Figure 17 shows the side view and photos at different points along line A–A’. At the top of Khanh waterfall, the limestone layer had many cracks and creeping toward (Fig. 17A). At the middle of the slope, the sliding surface was found at the fault between the limestone layer and the shale layer (Fig. 17B). Limestone containing stalactite that formed the waterfall collapsed along the boundary with the shale, slipped together with the talus deposit at the bottom of the slope, and moved across the river to the opposite hill. Along the line A–A’ along the landslide moving direction, many limestones were found at the toe of the slope and at the opposite hill (Fig. 17C, D). From the field survey at the site, the geological cross-section of Khanh waterfall slope was drawn in Fig. 18.
Downstream of Kem river, the geological cross-section of P1 and P2 areas were drawn in Fig. 19. Both points P1 and P2 had a concave topography which was divided by the ridgeline into the northeast-southwest direction. They show a terraced topography with steps of various heights of 2 m to 5 m at the Kem River direction below the slope (Fig. 20a). A lot of spring water was observed in the whole area (Fig. 20b). A shale with a thickness of 30 cm to 2 m was projected on the slope at a nearly vertical angle in a plate shape and parallel to the slope (Fig. 20c).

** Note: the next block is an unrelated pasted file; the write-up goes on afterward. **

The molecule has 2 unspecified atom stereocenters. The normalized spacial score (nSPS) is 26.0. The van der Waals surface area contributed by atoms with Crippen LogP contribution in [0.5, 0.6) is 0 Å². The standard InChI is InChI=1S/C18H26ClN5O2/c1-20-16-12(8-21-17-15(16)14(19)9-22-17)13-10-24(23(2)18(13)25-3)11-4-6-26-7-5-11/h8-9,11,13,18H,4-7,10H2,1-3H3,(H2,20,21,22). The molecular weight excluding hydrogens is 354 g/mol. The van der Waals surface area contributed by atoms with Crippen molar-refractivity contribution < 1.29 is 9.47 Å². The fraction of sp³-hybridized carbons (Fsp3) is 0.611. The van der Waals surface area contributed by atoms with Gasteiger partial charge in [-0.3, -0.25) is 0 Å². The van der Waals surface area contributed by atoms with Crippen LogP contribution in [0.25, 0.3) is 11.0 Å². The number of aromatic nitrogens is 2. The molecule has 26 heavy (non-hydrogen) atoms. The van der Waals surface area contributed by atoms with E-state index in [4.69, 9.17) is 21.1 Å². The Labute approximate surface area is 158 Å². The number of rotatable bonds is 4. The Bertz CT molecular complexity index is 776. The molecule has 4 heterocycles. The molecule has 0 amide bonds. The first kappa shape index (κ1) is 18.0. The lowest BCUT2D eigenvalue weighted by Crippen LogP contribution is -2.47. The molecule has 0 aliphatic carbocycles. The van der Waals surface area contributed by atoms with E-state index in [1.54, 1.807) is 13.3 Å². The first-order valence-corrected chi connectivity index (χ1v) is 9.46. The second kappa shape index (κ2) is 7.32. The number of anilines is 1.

The protruding plate-shaped shale is arranged parallel on the strike of the stratum, and the geology surrounding the shale is limestone. The shale layer sandwiched between the limestone layers can be seen in the karst topography left behind by the differential erosion. There was a small-scale collapse topography with a width of 20 m to 30 m that occurred recently at the end of the slope of area P1 (Fig. 20d). However, a main scarp in the entire area P1 and P2 was not recognized.
The water samples filtered through the 0.45 µm membrane filter were taken in a polyethylene container for analysis of major ions and dissolved silicic acid. Cations (Na+, K+, Ca2+, Mg2+) were analyzed by atomic absorption spectroscopy. Anions (Cl−, NO3−, SO42−) were analyzed by ion chromatography. The alkalinity (corresponding to HCO3− concentration) was determined by acid titration using the Gran method (Gran 1952). Then, the dissolved silicic acid (silica SiO2) was analyzed by the molybdenum yellow absorption spectrophotometry. The result of water quality analysis are listed in Table 4.
The water quality analysis results were organized as a stiff diagram (Fig. 21). G005, G008 collected from spring water has less silica and more calcium ions than G010, G011, G012. It is highly possible that it was cultivated in limestone. Silica-rich G010, G011, and G012 are greatly affected by weathering of non-limestone as well as limestone (Fig. 22). These differences are consistent with the different collection basins at Khanh waterfall landslide and areas P1 and P2. The surface and groundwater in areas P1 and P2 and the Khanh waterfall landslide area were considered to have different water supply channels due to differences in water quality.